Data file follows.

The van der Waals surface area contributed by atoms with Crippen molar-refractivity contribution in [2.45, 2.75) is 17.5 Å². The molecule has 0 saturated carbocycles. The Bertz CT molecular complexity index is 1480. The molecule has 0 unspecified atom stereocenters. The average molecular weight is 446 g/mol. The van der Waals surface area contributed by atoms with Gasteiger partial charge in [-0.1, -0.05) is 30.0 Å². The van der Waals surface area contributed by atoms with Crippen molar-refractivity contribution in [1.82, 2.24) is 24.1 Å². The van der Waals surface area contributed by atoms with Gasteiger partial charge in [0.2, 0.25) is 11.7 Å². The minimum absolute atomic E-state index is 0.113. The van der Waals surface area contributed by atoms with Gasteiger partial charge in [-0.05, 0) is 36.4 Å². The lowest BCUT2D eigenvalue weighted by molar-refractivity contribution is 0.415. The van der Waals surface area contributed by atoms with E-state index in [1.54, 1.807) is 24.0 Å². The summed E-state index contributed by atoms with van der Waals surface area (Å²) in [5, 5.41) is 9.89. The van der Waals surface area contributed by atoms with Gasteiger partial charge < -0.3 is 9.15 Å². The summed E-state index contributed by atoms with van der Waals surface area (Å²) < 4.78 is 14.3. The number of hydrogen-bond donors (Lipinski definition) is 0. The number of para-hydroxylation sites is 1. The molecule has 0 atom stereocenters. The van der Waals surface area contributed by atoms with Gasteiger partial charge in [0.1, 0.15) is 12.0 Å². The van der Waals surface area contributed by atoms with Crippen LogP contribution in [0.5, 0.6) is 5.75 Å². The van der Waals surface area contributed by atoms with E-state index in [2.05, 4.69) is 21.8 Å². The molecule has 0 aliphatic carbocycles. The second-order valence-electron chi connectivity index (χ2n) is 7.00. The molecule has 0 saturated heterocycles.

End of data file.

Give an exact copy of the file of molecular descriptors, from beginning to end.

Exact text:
The van der Waals surface area contributed by atoms with Crippen molar-refractivity contribution in [2.45, 2.75) is 17.5 Å². The molecule has 0 saturated carbocycles. The Bertz CT molecular complexity index is 1480. The molecule has 0 unspecified atom stereocenters. The average molecular weight is 446 g/mol. The van der Waals surface area contributed by atoms with Gasteiger partial charge in [-0.1, -0.05) is 30.0 Å². The van der Waals surface area contributed by atoms with Crippen molar-refractivity contribution in [1.82, 2.24) is 24.1 Å². The van der Waals surface area contributed by atoms with Gasteiger partial charge in [0.2, 0.25) is 11.7 Å². The minimum absolute atomic E-state index is 0.113. The van der Waals surface area contributed by atoms with Gasteiger partial charge in [-0.05, 0) is 36.4 Å². The lowest BCUT2D eigenvalue weighted by molar-refractivity contribution is 0.415. The van der Waals surface area contributed by atoms with E-state index in [1.54, 1.807) is 24.0 Å². The summed E-state index contributed by atoms with van der Waals surface area (Å²) in [5, 5.41) is 9.89. The van der Waals surface area contributed by atoms with Gasteiger partial charge < -0.3 is 9.15 Å². The summed E-state index contributed by atoms with van der Waals surface area (Å²) < 4.78 is 14.3. The number of hydrogen-bond donors (Lipinski definition) is 0. The number of para-hydroxylation sites is 1. The molecule has 0 atom stereocenters. The van der Waals surface area contributed by atoms with Gasteiger partial charge in [0.1, 0.15) is 12.0 Å². The van der Waals surface area contributed by atoms with Crippen LogP contribution in [0.5, 0.6) is 5.75 Å². The van der Waals surface area contributed by atoms with E-state index in [2.05, 4.69) is 21.8 Å². The molecule has 0 aliphatic carbocycles. The second-order valence-electron chi connectivity index (χ2n) is 7.00. The molecule has 0 saturated heterocycles.